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5 Obstacles Football Clubs face undertaking Social Media - Digital-Football.com - Football Social Media & Digital Sports news

5 Obstacles Football Clubs face undertaking Social Media

For a long time we’ve been covering all the lovely innovative and creative Social Media tactics football clubs could possibly do, but never has anyone really taken a look at perhaps why many clubs aren’t or can’t implement every idea out there.

It’s incredibly easy for us and other blogs to make suggestions, demand more from clubs and try demonstrate how other sports and clubs are using clever tactics to nurture engagement. However, sometimes there can be a number of factors stopping these concepts ever coming to fruition. With this in mind, here’s a look at some of the most common elements slowing down the adoption of some really awesome Football Social Media:

images (4)1. Social Media Scepticism

Arguably Football Social Media has suffered in the past 3 years from the problem of scepticism. The industry itself has massively changed and where traditional offline marketing has been an effective strategy (And still is), digital has taken more and more prominence. The closed off nature of some of the footballing industry has perhaps led to a reluctance to let go of some dated habits and created a natural scepticism to anything new or different. This hasn’t been a problem to just the football industry but all industries looking to figure out Social Media.

images (1)2. Coaching staff buy-in

Whilst the media or marketing department might absolutely love the idea of YouTube videos from the training ground and behind-the-scenes footage, this is incredibly intrusive to a veteran coach who cares only about protecting players, tactics and techniques from the outside world.

It’s fair to say meeting marketing KPI’s isn’t on many coaches or managers priority list, so we wouldn’t be surprised if many ideas such as the above were rejected from the team management themselves.

1A-150x1503. Resource and Time

There seems to be a misconception that because footballers are transferred for millions that this kind of financial policy translates throughout the club – far from it. Most clubs tend to be very well run with strict financial spending for things like marketing, data capture and fan engagement. Whilst much of the top teams in the Premiership have 3 or 4 Social Media stakeholders to help out (or an external agency), nearly everyone else has perhaps 1 or 2 individuals tasked with “looking after the Twitter account” and all the pains that can go with it. Clubs simply sometimes don’t have the man power.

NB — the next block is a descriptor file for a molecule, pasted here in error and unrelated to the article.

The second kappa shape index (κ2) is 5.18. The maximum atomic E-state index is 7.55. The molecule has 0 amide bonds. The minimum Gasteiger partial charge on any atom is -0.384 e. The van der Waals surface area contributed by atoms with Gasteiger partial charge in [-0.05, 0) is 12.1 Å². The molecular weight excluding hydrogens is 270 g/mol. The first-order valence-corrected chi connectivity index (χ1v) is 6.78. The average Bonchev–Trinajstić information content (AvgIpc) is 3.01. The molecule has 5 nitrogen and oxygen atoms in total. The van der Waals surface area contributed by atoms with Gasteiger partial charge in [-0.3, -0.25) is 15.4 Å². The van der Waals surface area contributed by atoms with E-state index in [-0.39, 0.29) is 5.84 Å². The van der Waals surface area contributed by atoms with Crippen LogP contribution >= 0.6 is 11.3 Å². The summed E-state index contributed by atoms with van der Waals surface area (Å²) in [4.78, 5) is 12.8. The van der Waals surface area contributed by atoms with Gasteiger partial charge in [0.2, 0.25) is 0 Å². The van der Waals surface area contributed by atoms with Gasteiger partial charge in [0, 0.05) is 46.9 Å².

Australian Twitter Craze Gains Momentum4. Licencing Restrictions

Sponsors and partnerships dominate the football industry, they provide clubs with so much money that it isn’t a surprise that in exchange for this clubs often abide by very strict licencing and brand restrictions.

Football clubs were long forbidden from even having a YouTube channel after the Premier League had a slight dispute with Google, and with TV broadcasters wanting exclusive rights on match footage is it a surprise that it can be difficult to get things like match highlights, goals or full games free of charge on YouTube?

images (3)5. Knowledge Gap

Through no fault of the staff in the football industry, they’ve had Social Media thrust upon them by the fans in a relatively short period of time. For many of the most experienced football industry bods, Social Media can be something of a black hole that doesn’t necessarily make it clear where the return on investment is in hard cold cash (which, in the football industry is all that matters on many occasions). Sometimes clubs simply don’t have the internal skills or knowledge what to do. Undoubtedly in the past 18 months clubs have massively improved and have either outsourced the work or looked to bring the talent and ability into their organisations.

So there you have it – these are our top 5 reasons clubs might be struggling to get all those creative ideas delivered to their fans. Sometimes, we need to take a step back and realise that there’s a lot of pieces moving on the board and lots of other elements to consider before we lambast a club for not trying.

Any suggestions? Leave a comment below and I’ll continue to update the article.

Sean Walsh

Founder of Digital-Football.com and leading Football Social Media expert.

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5 Responses

  1. I run the Facebook account for my local amateur team and I’ve found, on occasion, that while some managers or coaches may not like the intrusiveness, some players can be the same! It’s taking me a fair few weeks to chase our new players simply to get a photo of them holding our kit for a picture on our page.

    • Sean Walsh says:

      Hi Chris,

      Thanks for the comment. Tis an interesting problem – not everyone wants their work life document and made public, so why wouldn’t footballers be the same. Takes a certain level of trust I think for somebody in the Social Media team to be accepted into the backroom staff.


      • Tom Flumé says:

        Hi Chris,

        When players are sigend/recruited it should be clear that this is a “requirement” from the club’s side. The player is expected to line up on such details. That’s what I think!

        // Tom

  2. Jay B says:

    Sean, do you know much about these ‘one or two’ individuals that look after large sporting organisations’ twitter accounts? eg. how much they might be paid, how they operate?

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